He took part in the Black Hawk War, and went through the grasshopper siege with scanty fare. He helped fight the Indians when they were troublesome around Kamas Valley with his brother, William, John C. Lambert, his brother-in-law, John Duhamel, and several others.

One time while chasing Indians, he was about to shoot at some; he had seven loaded cartridges in his gun and for some unknown reason none of them would go off. He always thought afterwards that perhaps if he had shot it would have brought the whole band of Indians and more trouble.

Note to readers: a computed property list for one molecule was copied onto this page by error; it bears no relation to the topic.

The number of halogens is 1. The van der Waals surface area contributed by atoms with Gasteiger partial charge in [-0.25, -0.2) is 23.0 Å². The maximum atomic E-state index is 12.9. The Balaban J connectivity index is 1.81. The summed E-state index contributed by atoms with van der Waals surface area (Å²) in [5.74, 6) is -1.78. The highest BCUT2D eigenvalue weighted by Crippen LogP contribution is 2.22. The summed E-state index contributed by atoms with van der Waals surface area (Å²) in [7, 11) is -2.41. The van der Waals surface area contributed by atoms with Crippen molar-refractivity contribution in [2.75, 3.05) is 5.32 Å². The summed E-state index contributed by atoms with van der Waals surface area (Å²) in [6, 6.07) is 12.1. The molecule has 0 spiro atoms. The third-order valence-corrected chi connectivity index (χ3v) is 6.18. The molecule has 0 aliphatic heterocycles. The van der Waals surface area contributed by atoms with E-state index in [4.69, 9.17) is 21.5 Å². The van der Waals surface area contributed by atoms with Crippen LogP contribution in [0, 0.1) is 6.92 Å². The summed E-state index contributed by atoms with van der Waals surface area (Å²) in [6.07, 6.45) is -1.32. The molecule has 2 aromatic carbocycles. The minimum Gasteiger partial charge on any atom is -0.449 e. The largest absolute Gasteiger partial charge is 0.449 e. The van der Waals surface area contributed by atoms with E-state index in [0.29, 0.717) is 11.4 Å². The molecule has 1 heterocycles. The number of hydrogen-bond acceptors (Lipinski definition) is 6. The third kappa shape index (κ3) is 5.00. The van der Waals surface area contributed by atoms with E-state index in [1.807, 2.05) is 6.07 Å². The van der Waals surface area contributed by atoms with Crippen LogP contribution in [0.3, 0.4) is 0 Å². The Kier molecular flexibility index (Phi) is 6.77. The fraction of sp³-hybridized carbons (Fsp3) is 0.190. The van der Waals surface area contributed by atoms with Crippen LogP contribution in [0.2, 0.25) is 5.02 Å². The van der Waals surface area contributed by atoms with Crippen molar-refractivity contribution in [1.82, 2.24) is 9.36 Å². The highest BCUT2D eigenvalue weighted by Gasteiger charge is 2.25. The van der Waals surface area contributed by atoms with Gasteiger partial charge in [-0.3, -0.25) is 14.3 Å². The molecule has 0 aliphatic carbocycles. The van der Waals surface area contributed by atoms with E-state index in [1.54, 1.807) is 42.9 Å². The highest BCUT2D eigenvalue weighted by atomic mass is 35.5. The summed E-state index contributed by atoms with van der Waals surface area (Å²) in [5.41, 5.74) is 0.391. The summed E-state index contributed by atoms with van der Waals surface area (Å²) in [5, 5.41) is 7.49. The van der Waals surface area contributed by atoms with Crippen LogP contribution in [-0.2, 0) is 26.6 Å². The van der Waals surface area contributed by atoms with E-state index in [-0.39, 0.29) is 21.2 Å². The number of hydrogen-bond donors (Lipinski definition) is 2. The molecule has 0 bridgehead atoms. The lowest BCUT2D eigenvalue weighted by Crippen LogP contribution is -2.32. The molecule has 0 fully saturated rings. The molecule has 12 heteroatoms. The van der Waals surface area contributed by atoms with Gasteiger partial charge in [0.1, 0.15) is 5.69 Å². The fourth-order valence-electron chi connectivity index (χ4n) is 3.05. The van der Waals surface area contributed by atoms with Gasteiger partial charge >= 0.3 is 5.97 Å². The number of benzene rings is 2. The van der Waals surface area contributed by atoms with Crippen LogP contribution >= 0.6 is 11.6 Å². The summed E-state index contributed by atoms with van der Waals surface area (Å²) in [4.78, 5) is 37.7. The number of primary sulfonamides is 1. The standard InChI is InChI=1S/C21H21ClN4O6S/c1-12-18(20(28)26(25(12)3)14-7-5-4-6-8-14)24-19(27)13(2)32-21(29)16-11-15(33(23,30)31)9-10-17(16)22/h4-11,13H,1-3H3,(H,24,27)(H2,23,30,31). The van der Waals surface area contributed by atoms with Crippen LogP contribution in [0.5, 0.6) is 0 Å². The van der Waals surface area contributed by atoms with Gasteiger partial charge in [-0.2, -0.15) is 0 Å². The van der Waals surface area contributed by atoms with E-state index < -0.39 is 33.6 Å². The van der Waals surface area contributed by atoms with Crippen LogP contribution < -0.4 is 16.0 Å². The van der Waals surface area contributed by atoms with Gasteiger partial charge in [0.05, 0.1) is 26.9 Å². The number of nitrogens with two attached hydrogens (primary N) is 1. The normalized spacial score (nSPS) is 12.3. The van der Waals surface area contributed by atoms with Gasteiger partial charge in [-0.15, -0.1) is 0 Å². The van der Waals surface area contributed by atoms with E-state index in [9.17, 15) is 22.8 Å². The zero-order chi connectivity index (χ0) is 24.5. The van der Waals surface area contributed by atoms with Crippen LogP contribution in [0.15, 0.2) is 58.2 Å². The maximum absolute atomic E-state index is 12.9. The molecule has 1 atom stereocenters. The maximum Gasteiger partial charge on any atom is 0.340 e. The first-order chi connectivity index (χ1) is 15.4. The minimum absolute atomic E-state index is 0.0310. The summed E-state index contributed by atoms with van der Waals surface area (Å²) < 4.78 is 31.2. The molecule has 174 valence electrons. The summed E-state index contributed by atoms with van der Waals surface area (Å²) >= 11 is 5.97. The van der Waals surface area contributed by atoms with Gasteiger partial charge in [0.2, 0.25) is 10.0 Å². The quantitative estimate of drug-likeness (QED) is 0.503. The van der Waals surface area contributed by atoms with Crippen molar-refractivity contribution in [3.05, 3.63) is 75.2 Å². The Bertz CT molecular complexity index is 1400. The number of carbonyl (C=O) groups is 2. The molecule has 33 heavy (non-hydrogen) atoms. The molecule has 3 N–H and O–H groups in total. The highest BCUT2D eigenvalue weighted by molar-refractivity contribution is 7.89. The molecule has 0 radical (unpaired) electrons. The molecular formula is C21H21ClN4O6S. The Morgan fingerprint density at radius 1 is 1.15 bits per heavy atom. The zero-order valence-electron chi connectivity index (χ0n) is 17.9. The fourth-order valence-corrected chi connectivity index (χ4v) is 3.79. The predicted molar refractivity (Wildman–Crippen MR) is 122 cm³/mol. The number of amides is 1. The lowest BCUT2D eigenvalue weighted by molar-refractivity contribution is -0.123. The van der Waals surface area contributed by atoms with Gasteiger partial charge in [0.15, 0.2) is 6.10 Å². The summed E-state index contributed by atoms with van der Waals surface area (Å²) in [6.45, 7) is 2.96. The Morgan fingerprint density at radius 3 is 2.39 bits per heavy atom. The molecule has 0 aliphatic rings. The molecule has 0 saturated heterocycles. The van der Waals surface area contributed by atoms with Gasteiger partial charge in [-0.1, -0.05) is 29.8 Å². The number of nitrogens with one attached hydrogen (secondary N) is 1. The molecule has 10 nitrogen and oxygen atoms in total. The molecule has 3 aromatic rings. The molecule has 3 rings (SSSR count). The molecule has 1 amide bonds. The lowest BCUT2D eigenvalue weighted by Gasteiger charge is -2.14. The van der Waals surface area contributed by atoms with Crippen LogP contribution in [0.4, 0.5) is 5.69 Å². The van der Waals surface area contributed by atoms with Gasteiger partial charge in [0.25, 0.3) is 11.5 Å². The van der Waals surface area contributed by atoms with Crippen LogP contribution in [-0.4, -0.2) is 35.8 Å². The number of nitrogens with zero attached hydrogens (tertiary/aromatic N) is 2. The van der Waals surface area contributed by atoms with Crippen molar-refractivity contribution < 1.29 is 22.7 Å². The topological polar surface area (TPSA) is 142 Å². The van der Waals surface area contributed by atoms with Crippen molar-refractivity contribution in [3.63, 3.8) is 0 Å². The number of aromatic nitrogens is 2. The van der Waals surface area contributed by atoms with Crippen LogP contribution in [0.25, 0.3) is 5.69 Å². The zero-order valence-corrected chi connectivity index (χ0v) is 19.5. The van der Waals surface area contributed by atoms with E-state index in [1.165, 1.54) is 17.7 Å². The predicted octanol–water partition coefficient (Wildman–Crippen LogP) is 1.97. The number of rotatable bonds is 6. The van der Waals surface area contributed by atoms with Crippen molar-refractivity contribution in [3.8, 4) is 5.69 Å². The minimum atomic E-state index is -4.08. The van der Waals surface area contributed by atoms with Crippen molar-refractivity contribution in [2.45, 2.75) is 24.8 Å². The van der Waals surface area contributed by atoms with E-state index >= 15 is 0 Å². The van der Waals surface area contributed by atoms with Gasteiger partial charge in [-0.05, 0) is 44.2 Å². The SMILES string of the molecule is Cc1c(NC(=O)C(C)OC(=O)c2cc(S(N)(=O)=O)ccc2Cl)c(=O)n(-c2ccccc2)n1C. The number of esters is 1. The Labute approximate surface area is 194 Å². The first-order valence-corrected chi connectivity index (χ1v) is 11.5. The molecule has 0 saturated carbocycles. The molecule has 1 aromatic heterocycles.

He also helped to build the Fort. He was County Commissioner for Summit County for several years and took part in many other things. He served as High Priest, and President of the 22nd Quorum of Seventies. In November 1887 he was arrested and served six months and paid a three hundred dollar fine for unlawful cohabitation. He was released and in the year 1888, he served a two year mission to Great Britain and gained much genealogy for his father's family. He also served a six month mission hunting genealogy. He crossed the Atlantic Ocean five times.

At the time of his death, he was the father of seventeen children, 13 of whom survived him; 74 grandchildren, sixty-one of whom were living; also, 5 great-grandchildren. He lived to celebrate two Golden Weddings. At the time of his death his estate was sold for $22,000.00 and he owed no one. James Woolstenhulme died 28 July, 1914, and laid to rest in the Marion Cemetery on 31 July 1914.